Porous materials measure temperature at molecular level
Researchers of Ghent University investigated how so-called metal-organic frameworks breathe as it gets hotter or colder. Using advanced computer simulations, they found that the temperature at which these materials suddenly expand or shrink is tuneable. Their results allow the design of thermostats that work at the molecular level.
The research was conducted at the Center for Molecular Modeling at Ghent University supervised by Prof. V. Van Speybroeck and in collaboration with the University of Vienna. It appears in Nature Communications this week.
Metal-organic frameworks are riddled with minuscule pores, no more than a billionth of a meter in diameter. Despite this limited size, the pores offer opportunities for a wide array of cutting-edge applications. Metal-organic frameworks thus far attracted attention for the detection of chemical weapons, the transport of drugs in blood or the capture of greenhouse gases.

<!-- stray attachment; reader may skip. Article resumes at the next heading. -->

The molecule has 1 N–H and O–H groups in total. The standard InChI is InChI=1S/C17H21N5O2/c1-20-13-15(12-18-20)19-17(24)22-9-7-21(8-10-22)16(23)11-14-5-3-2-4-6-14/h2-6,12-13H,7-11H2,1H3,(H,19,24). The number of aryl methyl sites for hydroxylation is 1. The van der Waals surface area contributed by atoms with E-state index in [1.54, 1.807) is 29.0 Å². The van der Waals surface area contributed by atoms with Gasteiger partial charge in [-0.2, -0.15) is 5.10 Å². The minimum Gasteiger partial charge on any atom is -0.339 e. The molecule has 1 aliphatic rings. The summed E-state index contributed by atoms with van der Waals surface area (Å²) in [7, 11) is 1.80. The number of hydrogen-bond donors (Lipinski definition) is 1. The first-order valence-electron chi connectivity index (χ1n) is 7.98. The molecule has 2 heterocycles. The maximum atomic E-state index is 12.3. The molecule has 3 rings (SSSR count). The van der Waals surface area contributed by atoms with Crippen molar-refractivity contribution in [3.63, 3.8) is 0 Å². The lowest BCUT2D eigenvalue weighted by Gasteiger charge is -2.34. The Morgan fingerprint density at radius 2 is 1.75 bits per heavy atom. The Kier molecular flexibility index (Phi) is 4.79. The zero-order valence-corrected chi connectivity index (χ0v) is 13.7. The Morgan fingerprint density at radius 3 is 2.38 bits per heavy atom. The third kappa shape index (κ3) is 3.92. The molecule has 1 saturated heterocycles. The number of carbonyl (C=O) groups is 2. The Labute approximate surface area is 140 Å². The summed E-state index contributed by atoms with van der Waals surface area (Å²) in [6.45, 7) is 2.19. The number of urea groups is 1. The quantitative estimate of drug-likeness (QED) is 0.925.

Materials design through computer simulations
The researchers of the Center for Molecular Modeling focused on the breathing versions of metal-organic frameworks. The pores of these materials open or close as they heat up or cool down. This breathing behaviour gives rise to a sudden increase or decrease of the volume. The UGent scientists now showed that the temperature at which this phenomenon occurs is dependent on the composition of the metal-organic frameworks. Their molecular building blocks can therefore be selected as a function of the temperature at which a reaction is required. In particular, the switching temperature results from a subtle balance between the attraction between the pore walls and the mobility of the atoms.
The findings of the study open new perspectives for the design of thermostats limited to a handful of atoms. Such materials are necessary to be able to deal with the progressive miniaturization of various applications, ranging from electronics to biology. The conversion of heat into volume change moreover offers possibilities for the exploitation of energy at the smallest length scales.